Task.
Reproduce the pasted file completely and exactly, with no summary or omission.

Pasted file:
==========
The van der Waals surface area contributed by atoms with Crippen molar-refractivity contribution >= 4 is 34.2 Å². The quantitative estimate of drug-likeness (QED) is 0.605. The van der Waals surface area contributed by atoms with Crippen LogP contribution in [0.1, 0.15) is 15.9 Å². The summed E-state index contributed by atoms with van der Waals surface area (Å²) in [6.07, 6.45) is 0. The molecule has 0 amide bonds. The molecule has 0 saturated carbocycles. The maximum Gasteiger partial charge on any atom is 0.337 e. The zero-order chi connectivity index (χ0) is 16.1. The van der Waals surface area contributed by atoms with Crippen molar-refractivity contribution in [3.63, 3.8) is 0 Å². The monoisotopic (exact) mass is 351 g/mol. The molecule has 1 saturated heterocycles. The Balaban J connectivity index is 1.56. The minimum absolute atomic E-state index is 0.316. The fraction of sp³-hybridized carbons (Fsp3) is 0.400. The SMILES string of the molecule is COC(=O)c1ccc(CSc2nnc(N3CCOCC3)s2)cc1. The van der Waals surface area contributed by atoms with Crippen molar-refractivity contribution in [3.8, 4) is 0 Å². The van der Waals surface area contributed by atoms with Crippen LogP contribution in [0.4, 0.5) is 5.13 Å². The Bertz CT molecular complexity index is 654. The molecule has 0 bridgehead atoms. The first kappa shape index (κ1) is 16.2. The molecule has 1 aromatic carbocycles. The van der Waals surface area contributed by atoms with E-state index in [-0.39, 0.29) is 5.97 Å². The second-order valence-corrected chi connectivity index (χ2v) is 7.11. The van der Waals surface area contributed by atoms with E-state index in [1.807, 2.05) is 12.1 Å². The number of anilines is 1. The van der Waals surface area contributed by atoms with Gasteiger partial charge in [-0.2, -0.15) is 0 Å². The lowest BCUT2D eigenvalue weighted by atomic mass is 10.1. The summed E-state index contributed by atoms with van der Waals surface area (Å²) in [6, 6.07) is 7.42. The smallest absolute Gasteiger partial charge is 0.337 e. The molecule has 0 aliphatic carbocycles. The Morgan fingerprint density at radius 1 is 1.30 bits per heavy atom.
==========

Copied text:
The van der Waals surface area contributed by atoms with Crippen molar-refractivity contribution >= 4 is 34.2 Å². The quantitative estimate of drug-likeness (QED) is 0.605. The van der Waals surface area contributed by atoms with Crippen LogP contribution in [0.1, 0.15) is 15.9 Å². The summed E-state index contributed by atoms with van der Waals surface area (Å²) in [6.07, 6.45) is 0. The molecule has 0 amide bonds. The molecule has 0 saturated carbocycles. The maximum Gasteiger partial charge on any atom is 0.337 e. The zero-order chi connectivity index (χ0) is 16.1. The van der Waals surface area contributed by atoms with Crippen molar-refractivity contribution in [3.63, 3.8) is 0 Å². The monoisotopic (exact) mass is 351 g/mol. The molecule has 1 saturated heterocycles. The Balaban J connectivity index is 1.56. The minimum absolute atomic E-state index is 0.316. The fraction of sp³-hybridized carbons (Fsp3) is 0.400. The SMILES string of the molecule is COC(=O)c1ccc(CSc2nnc(N3CCOCC3)s2)cc1. The van der Waals surface area contributed by atoms with Crippen molar-refractivity contribution in [3.8, 4) is 0 Å². The van der Waals surface area contributed by atoms with Crippen LogP contribution in [0.4, 0.5) is 5.13 Å². The Bertz CT molecular complexity index is 654. The molecule has 0 bridgehead atoms. The first kappa shape index (κ1) is 16.2. The molecule has 1 aromatic carbocycles. The van der Waals surface area contributed by atoms with E-state index in [-0.39, 0.29) is 5.97 Å². The second-order valence-corrected chi connectivity index (χ2v) is 7.11. The van der Waals surface area contributed by atoms with E-state index in [1.807, 2.05) is 12.1 Å². The number of anilines is 1. The van der Waals surface area contributed by atoms with Gasteiger partial charge in [-0.2, -0.15) is 0 Å². The lowest BCUT2D eigenvalue weighted by atomic mass is 10.1. The summed E-state index contributed by atoms with van der Waals surface area (Å²) in [6, 6.07) is 7.42. The smallest absolute Gasteiger partial charge is 0.337 e. The molecule has 0 aliphatic carbocycles. The Morgan fingerprint density at radius 1 is 1.30 bits per heavy atom.